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Steam-Powered KnowledgeWilliam Chambers and the Business of Publishing, 1820-1860$
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Aileen Fyfe

Print publication date: 2012

Print ISBN-13: 9780226276519

Published to Chicago Scholarship Online: March 2013

DOI: 10.7208/chicago/9780226276540.001.0001

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Instruction in the Railway Marketplace

Instruction in the Railway Marketplace

Chapter:
(p.147) 12 Instruction in the Railway Marketplace
Source:
Steam-Powered Knowledge
Publisher:
University of Chicago Press
DOI:10.7208/chicago/9780226276540.003.0013

This chapter discusses instruction in the railway marketplace. Railway bookstalls would mark the final coming-of-age of efforts to promote popular education. Samuel Phillips's optimism about the railway's role in popular education came from his discovery that “working men generally and some country people” were good customers for “cheap and useful” books. The entire book trade was put under strain during the economic depression of late 1847 and 1848. W. & R. Chambers were not immune to the new competition, and it occurred in the midst of their worries about William Orr and the management of their London business. Both Charles Knight and the Chambers were wary of targeting their publications at the railway bookstalls. Unlike Knight and the SDUK, W. & R. Chambers survived the arrival of railway literature and shilling volumes. They had a sound business system and an efficient printing establishment.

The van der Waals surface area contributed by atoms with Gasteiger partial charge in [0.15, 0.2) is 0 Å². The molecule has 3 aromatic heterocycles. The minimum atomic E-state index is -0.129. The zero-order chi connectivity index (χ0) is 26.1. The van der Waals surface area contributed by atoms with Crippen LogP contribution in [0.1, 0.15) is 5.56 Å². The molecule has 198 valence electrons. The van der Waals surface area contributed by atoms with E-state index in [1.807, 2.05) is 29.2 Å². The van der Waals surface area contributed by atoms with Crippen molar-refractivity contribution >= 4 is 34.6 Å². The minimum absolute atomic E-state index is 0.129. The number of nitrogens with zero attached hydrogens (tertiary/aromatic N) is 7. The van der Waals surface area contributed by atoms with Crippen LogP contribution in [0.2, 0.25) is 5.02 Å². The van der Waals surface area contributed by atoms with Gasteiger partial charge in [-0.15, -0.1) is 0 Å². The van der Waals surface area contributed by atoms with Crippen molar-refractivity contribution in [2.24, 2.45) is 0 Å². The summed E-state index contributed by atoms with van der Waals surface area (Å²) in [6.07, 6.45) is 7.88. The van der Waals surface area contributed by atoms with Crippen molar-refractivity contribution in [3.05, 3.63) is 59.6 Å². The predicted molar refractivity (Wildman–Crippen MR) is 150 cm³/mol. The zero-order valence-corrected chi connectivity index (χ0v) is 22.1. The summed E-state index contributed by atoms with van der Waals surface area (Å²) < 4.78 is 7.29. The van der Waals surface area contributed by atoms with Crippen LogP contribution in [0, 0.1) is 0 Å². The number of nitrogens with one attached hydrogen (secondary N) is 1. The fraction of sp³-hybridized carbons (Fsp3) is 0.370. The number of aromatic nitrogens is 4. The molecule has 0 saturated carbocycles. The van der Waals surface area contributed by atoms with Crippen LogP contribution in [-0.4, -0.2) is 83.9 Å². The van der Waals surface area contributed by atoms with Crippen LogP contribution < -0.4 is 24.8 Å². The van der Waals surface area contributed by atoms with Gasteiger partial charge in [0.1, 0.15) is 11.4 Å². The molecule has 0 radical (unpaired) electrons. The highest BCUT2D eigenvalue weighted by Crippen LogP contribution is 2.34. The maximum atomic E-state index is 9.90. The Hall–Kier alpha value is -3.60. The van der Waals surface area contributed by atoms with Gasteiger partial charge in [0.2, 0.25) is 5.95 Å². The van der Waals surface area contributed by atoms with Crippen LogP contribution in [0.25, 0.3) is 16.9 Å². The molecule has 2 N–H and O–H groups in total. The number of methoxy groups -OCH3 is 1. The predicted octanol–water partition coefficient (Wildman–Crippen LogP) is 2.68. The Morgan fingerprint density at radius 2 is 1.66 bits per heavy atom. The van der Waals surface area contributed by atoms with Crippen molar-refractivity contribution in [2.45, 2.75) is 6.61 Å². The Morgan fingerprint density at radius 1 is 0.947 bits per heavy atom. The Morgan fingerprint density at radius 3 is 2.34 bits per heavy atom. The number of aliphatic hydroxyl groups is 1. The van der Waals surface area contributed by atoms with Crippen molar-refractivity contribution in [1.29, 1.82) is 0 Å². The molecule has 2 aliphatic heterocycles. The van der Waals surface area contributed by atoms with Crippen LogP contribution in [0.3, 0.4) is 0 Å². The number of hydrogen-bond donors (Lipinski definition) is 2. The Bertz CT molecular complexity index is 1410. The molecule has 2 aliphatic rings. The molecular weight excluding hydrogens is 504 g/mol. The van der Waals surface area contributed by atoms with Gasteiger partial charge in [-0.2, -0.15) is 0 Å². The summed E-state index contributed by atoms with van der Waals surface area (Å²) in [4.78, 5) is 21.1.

Keywords:   railway marketplace, railway bookstalls, popular education, book trade, economic depression, Chambers, William Orr, Charles Knight

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